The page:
|Title: Yo! Noid
Rom Player: NESticle
Reviewer: Dr. Boogie
Synopsis: Ah, what a brave corporate logo. You see, Domino’s Pizza used to use this incredibly ugly character dressed in a red rabbit suit with the letter “N” on his chest called the “Noid” in their ads from the 80s. In each commercial, he would try to utterly destroy the Domino’s brand pizza using a variety of tools and weapons, such as a giant pizza-stomping pogo stick. In short, it inspired a game.
Here’s the skinny on the plot: Mr. Green, whom appears to be a green doppelganger of the Noid, is leading an army of strange creatures in an attack on New York. The “mayer,” as the intro puts it, knows that the red menace to pizza lovers everywhere is the city’s only hope because of his Wile E. Coyote-esque ingenuity and his “super yo-yo.” Now, I don’t remember a whole lot of the commercials, but I’m at least thirty percent sure that the relationship between him and this Mr. Green character was never expanded upon enough to explain why he would divert from his normal task of stopping the pizza to save the city.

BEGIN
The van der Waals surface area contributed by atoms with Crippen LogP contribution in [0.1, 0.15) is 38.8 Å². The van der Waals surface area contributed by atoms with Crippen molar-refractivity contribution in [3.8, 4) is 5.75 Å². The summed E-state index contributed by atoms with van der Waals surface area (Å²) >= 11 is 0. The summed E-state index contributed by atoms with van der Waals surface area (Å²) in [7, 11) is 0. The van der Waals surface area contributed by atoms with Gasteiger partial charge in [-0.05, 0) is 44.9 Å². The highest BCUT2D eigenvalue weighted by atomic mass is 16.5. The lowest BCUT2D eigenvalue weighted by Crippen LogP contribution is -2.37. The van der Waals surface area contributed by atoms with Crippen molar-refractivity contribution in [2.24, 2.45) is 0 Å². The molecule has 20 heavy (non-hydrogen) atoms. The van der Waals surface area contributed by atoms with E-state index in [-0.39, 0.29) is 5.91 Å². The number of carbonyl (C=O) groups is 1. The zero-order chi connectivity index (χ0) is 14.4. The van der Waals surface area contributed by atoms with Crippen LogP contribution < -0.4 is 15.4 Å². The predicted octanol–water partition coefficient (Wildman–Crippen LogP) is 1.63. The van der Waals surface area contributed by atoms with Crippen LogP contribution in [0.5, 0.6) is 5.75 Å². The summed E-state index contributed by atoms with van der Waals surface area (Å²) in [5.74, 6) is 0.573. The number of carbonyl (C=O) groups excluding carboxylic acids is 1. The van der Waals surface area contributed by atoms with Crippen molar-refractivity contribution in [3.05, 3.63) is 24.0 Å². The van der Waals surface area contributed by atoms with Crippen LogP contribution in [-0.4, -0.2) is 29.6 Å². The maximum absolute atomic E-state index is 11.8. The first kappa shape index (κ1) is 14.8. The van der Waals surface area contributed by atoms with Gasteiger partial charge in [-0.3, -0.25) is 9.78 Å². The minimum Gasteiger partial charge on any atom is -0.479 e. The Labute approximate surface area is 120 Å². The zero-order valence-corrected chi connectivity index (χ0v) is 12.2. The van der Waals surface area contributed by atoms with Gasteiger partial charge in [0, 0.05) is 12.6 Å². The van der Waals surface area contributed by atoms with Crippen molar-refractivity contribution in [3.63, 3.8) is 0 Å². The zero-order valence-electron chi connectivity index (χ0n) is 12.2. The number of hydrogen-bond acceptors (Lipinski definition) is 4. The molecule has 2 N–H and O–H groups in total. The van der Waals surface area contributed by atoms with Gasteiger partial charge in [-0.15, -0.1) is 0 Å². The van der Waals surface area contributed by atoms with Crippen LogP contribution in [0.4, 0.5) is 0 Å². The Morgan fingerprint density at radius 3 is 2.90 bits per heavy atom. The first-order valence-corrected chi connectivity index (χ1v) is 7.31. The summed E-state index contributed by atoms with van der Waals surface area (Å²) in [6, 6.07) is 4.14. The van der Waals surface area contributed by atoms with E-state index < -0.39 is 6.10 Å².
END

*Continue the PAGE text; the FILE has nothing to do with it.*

New York itself has seen better days, as you’ll see in the levels. The very first one takes place on a dock that rises and sinks into the water, while another has large skate park right in the middle of a park, possibly Central Park. Plus, every level, without exception, has some form of pit that will kill you should you fall in it, in the form of either a body of water or a straightforward pit. None of the levels are particularly reminiscent of the actual city of New York except for the last level, which I can only assume is the Empire State Building. The rest are places that you might see in New York, like a circus or a sewer, but nothing more specific than that.
Additionally, there are a handful of stages that are not in the typical side-scrolling fashion. Specifically, one takes place on the skate park mentioned earlier. In it, you can’t use your yoyo or your special weapons. Instead, you have to either jump directly onto the enemies, or skate downhill into them. For some reason, skating downhill will make the Noid invulnerable until he jumps.
The other type of stage occurs slightly more often. In it, you will don a helicopter backpack thing and will have to move very carefully past flying mines and gusts of wind without dipping so low as to fall into the continuous pit below you. Again, you cannot use you yoyo here, but can use your special weapons.